COVID-19 lockdown leaves cancer patients in Kerala distressed 

Mohammed Salim, a resident of Angadipuram in Malappuram, has been frantically contacting medical stores and pharma distributors for the past few days to buy some medicines.

Published: 09th April 2020 06:06 AM  |   Last Updated: 09th April 2020 09:48 AM   |  A+A-

A man wearing a mask walks into the pigeons feeding on fallen grain at Valiyangadi which is empty and all the shops closed due the Covid-19 lockdown in Kozhikode. (Photo | Manu R Mavelil/EPS)

Express News Service

KOCHI: Mohammed Salim, a resident of Angadipuram in Malappuram, has been frantically contacting medical stores and pharma distributors for the past few days to buy some medicines. His four-year-old son Shadin is a leukaemia patient and has to visit the Regional Cancer Centre (RCC) in Thiruvananthapuram every two months for treatment. The hospital provides medicines free-of-cost to the child. However, the lockdown has landed the family in dire straits.

“We had an appointment for April 1, but could not reach Thiruvananthapuram due to the lockdown. We have run out of medicine. Two days ago, an NGO delivered some medicine from Kozhikode, which will be over soon,” Salim said.

He is not alone. Hundreds of cancer patients across the state are in trouble. There are many who had to attend radiation and chemotherapy sessions in the past two weeks but are unable to reach the hospital due to the travel restrictions.

“My wife Thankamma, 62, is a breast cancer patient and has been undergoing treatment at the RCC for the past three years. We have medicine for only two days. I visited all medical stores at Pulpally in Wayanad with the prescription two days ago but it was not available,” said Scaria, a resident of Seetha Mount near Pulpally.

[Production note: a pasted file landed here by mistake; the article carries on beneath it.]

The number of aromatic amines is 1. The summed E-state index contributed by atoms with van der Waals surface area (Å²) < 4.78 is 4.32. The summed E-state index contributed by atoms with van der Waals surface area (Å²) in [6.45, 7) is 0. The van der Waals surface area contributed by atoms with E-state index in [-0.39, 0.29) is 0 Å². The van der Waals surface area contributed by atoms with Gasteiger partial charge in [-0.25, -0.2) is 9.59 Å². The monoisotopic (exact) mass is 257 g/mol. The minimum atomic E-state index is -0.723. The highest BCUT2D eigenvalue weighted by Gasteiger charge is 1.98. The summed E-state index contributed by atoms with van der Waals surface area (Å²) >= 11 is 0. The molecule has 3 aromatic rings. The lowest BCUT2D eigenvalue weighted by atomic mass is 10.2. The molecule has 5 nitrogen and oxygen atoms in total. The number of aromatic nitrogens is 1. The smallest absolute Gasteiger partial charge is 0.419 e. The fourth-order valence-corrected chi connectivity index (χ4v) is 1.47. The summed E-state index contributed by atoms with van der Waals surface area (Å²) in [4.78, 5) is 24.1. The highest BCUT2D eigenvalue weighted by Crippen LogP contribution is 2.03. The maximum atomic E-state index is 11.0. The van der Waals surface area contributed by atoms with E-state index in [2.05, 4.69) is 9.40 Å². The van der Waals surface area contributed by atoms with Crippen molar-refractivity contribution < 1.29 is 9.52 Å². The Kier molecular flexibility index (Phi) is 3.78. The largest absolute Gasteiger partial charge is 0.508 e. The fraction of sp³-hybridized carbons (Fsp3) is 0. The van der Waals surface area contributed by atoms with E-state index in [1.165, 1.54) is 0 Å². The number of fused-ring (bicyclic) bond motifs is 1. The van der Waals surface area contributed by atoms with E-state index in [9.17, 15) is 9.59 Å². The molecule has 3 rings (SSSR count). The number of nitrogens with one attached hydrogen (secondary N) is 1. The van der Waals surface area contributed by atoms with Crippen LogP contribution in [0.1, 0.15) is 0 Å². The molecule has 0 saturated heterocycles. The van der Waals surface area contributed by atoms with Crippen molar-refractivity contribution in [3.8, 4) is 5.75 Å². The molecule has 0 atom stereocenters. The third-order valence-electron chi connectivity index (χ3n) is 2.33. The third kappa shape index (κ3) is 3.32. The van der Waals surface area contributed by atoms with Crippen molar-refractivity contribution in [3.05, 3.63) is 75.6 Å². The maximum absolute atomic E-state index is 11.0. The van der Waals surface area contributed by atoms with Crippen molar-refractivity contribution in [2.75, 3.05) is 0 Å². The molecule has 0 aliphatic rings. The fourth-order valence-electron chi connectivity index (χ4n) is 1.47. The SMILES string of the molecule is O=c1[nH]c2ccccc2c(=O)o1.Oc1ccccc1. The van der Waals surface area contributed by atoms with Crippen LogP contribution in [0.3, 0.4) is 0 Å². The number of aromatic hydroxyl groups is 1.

“My scheduled date for consultation was March 29. I contacted the hospital over the phone and was told to call after April 15,” said Gopi, a resident of Malappuram who is recuperating after an ENT surgery.

An official at RCC said they have made an arrangement with the Fire and Rescue Services and State Youth Commission to deliver medicines to cancer patients.

“Patients can contact us with their registration number and we will forward it to the doctor concerned.

The prescribed medicines will be delivered with the help of the district Fire Station,” said the official.

“Patients from northern districts buy medicine for two months when they come for treatment. They have been calling us complaining that they are not able to procure the medicine due to the lockdown,” state Drugs Controller Ravi S Menon told TNIE.

“The price of the medicines ranges from Rs 20,000 to Rs 1 lakh. We are trying to procure the medicine from the trade stock of companies in Mumbai, which offer some discount to regular customers,” he said.

Depending on RCC

Most patients from marginalised sections depend on RCC as it offers free treatment and medicines. There are 55 patients who avail free treatment and medicines under the Rashtriya Arogya Nidhi scheme of the Union Government.

Besides, there are many schemes of the state government and NGOs that offer support to the poor patients who are unable to bear the treatment expenses.

State Drugs Controller Ravi S Menon said they delivered medicines via drug inspectors to patients in Kasaragod and Kannur. An RCC official said they conducted four such trips in 10 days

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